Preventive care is the solution across the board, be it medical or dental services. Oral disease is preventable, not inevitable. Treating cavities is much more costly – to the patient, the provider and the payer – than providing the initial services that could have prevented the cavity in the first place.
Working with our health plan partners, DentaQuest has found a way to weave in a pay-for-performance program that has been successful through our PreventistrySM initiative. In one program, we saw an increase in the number of higher-risk children who received fluoride treatments by 30 percent after just 12 months.
As our health care needs change, we are adapting to ensure our members stay healthy and receive the treatment they need – when they need it. We are looking for opportunities to shift our focus to treating preventable health issues before they emerge, rather than waiting until patients come to providers after issues arise.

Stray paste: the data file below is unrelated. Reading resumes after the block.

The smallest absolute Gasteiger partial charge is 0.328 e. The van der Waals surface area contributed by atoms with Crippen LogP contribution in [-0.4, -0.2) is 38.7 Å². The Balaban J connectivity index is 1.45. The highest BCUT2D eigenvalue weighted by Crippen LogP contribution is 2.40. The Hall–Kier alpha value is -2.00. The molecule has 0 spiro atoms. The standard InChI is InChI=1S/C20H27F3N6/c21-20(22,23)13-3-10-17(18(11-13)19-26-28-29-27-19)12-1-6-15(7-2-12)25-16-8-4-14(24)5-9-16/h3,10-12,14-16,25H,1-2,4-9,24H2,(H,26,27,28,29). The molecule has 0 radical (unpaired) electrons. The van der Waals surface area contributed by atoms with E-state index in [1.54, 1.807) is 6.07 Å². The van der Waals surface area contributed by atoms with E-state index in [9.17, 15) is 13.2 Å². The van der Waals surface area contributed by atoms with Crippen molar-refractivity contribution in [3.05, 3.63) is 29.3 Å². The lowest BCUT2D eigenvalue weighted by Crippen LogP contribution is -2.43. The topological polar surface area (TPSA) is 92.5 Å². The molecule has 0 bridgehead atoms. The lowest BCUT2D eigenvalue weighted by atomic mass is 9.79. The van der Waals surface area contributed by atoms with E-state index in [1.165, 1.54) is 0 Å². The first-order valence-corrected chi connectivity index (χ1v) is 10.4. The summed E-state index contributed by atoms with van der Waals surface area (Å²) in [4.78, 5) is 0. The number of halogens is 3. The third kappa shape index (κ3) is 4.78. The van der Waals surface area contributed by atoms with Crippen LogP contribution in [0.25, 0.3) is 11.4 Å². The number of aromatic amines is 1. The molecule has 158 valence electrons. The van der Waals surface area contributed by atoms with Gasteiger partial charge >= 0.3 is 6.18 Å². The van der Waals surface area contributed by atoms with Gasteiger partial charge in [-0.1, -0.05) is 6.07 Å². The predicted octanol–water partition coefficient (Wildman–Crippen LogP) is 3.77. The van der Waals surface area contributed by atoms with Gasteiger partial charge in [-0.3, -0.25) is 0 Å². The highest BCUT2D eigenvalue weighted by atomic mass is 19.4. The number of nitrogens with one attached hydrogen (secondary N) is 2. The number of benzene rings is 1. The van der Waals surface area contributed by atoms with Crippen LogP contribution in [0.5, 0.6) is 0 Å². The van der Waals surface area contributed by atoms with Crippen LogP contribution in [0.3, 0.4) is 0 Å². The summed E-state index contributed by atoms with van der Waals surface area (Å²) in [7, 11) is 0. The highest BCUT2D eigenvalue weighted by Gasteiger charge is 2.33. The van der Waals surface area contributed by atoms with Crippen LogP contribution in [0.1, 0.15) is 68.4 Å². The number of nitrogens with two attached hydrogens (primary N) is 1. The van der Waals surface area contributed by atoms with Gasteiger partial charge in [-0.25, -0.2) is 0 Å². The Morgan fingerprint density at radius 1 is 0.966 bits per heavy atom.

Tuesday, April 14, 2015
By Dr. John Luther, Chief Dental Officer, DentaQuest
Whether it’s changing diapers or taking the kids to soccer practice, parents of children of all ages have ample responsibility to keep their children happy and healthy. Even from an early age, this duty includes promoting good oral health to ensure their kids have healthy smiles for a lifetime.
Current research shows that just over half of children between the ages of six and 11, and 28 percent of preschoolers have tooth decay. Some might say, “It’s okay to have cavities as a child – they’ll lose those teeth anyway.” But, in reality, these statistics are a serious issue. Contrary to what many believe, getting cavities is NOT an inevitable part of growing up. Dental disease (cavities and gum disease) are nearly 100% preventable. Kids who have cavities grow up to be adults with tooth decay, and that can lead to other serious and costly health problems later on.
Luckily for busy parents, here are a few easy, preventive habits that can help your children maintain good oral health:
Head to the dentist when first tooth emerges